REMEMBRANCE Day 2018 has been 100 years in the making but in the eyes of one of the military’s most senior officers, now retired, it stands for much more than the now-distant horrors of Gallipoli and the Western Front
ONE of the highest ranking career military personnel in regional Australia will be speaking at the Moama Cenotaph during centennial Remembrance Day Services on Sunday.
Retired Air Commodore Michael Bennett (the army equivalent of Brigadier General) said he would be honouring the memories of all those caught up in the carnage of World War I.
But added he would have a separate message at the end of his address.
After 31 years with the Royal Australian Air Force Mike said he wanted people to better understand and acknowledge the full impact of not just war but any theatre of action in which the armed forces served.
“For me, and I believe for most of the people who have served, regardless of where and when, Remembrance Day is about so much more than 1914-1918,” Mike explained.
“It’s about the men and women who went, it’s about their families and most importantly it’s about the problems with which so many, too many, of them came home,” he said.
“You see a lot of broken people who come back from conflicts, all conflicts, and although we are much, much better at helping them today than we have been, it still needs more.”
Part of that need, Mike said, rests with the wider community.
He said every man and woman in Australia has a “moral duty” to be responsible.
“That moral duty insists that as voters we hold any government to account when it starts talking about sending our young people to a war zone,” he said.
“Because when all is said and done; it is those same young people who will have to pay the piper, and that is something which spreads in to their families and friends.
“And if you think our fighting men and women are sometimes forgotten, I can assure you their families are almost always forgotten.”
Mike did not deny some wars had to be fought; he said freedom also comes with a price tag.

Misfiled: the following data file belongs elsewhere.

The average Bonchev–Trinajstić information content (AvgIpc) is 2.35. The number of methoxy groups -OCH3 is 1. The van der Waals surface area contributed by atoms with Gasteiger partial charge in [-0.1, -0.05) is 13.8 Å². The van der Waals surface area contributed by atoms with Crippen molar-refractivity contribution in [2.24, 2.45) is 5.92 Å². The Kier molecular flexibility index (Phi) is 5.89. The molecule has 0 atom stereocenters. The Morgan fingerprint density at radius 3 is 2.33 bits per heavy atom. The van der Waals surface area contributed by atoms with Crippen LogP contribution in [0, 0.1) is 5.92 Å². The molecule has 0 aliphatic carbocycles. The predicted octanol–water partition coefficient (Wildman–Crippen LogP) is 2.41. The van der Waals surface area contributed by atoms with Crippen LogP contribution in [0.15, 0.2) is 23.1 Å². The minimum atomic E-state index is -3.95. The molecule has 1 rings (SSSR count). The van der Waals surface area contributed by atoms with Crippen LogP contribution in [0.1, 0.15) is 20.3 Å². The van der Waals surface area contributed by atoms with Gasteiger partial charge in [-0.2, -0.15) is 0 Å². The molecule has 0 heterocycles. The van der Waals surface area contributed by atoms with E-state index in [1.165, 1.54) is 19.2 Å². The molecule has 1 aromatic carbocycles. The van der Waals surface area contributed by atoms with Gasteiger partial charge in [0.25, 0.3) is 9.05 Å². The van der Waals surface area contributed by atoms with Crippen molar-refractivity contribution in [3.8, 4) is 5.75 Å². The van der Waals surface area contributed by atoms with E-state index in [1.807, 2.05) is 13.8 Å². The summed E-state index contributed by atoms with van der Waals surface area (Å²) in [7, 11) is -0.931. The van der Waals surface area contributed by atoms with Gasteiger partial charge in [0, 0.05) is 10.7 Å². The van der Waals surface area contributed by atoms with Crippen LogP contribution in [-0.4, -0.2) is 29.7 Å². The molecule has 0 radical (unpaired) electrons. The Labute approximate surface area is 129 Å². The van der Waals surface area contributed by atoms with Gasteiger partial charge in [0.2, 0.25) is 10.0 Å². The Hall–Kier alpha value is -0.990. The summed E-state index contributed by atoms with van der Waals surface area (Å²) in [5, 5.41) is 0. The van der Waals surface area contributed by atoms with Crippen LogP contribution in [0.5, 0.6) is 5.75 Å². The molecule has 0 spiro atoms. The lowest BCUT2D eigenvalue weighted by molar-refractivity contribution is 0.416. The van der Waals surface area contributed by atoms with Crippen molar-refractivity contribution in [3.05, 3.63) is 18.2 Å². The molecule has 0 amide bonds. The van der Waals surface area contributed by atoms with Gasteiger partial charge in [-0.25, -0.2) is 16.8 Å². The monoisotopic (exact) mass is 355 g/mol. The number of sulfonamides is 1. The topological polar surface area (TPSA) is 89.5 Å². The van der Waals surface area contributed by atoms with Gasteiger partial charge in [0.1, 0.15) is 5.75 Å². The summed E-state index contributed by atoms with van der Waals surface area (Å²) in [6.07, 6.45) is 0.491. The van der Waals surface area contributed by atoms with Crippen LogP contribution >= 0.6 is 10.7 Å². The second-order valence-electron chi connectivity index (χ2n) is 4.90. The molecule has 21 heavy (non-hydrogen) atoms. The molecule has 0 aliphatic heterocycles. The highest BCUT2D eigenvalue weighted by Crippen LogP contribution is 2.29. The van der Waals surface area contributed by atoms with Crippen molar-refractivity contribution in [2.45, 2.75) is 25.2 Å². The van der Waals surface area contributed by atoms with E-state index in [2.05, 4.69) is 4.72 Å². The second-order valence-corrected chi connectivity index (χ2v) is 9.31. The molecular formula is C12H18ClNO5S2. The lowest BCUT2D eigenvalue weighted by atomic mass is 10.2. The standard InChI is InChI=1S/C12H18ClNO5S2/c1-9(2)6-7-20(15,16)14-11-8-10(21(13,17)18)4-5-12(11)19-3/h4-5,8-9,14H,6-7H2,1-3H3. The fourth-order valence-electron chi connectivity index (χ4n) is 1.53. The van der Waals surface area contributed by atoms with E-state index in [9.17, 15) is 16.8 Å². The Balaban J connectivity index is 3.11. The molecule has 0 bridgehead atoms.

He also believed at this point in time our alliance with the US was important; implying its true value to this point in time might never be fully realised by everyone.
Mike’s career in the military could not have had a more unlikely beginning.
Training as a teacher he was posted to Merbein and was there when the military recruiters came to the school hoping to scoop up some likely teenagers.
Instead they convinced a rookie teacher barely into his 20s that was the job for him.
“I had done my teaching degree and had enjoyed it but it never really prepared you for one thing,” he confessed.
“But don’t put that in the story,” he added a little late (but with a laugh).
Mike wanted to be a pilot, having gained a taste of the freedom of the wide blue skies in planes with his father, who had a private pilot’s licence.
But the RAAF saw him as a navigator so it was off to East Sale for initial training then across to Edinburgh air base north of Adelaide to fly in P3s.
Beginning that merry-go-round of transfers with which all branches of the military are enamoured.
Butterworth in Malaysia, Amberley and F111s in Queensland, Canberra and RAAF headquarters, RAF Cranwell in the UK for three years (ironically) teaching aero systems to personnel from the UK, New Zealand, Australia, Canada, the US, Germany and Italy.
“It was a fantastic time and I really loved it,” Mike said, letting the teaching aspect slide by with a smile.
“When I got home from the UK I had this thought bouncing around in my head that I would move on from the air force the next time I got a bad job.
“It never happened.”
His career continued to blossom.
Mike would serve as Director General Strategy and Planning, Director Personnel and Capability Systems, Director Air Power Development Centre, Director Combat Capability, Commanding Officer, School of Air Navigation and Staff Officer to Chief of Air Force.
When you see Mike Bennett pedalling down a local street his friendly and quiet demeanour gives no hint of the high-powered career behind the disarming smile.
But when the subject comes back to Remembrance Day, or Anzac Day, or any of the other days we set aside for the endless litany of war which the world seems incapable of stopping there is passion and compassion in his tone.
The military, all the military, take it all very seriously. So does he.
“Wherever you were based there would be a town, and the people at that base would always embrace the town and the local area,” Mike said.
“For example, when in Sale, as a base, we built a very strong relationship with Metung and we supported many of the things they did there, joining them on the important dates in their local calendar,” he said.
“That connection exists right across the military and was replicated in my time in the UK as well.
“It is a relationship which is also what is seeing the growing numbers of people coming to milestone moments such as Remembrance Day.
“But now, and on Sunday, I want to encourage, urge, all Australians to remember their moral responsibility – too often we walk into things with our eyes closed and we must not.”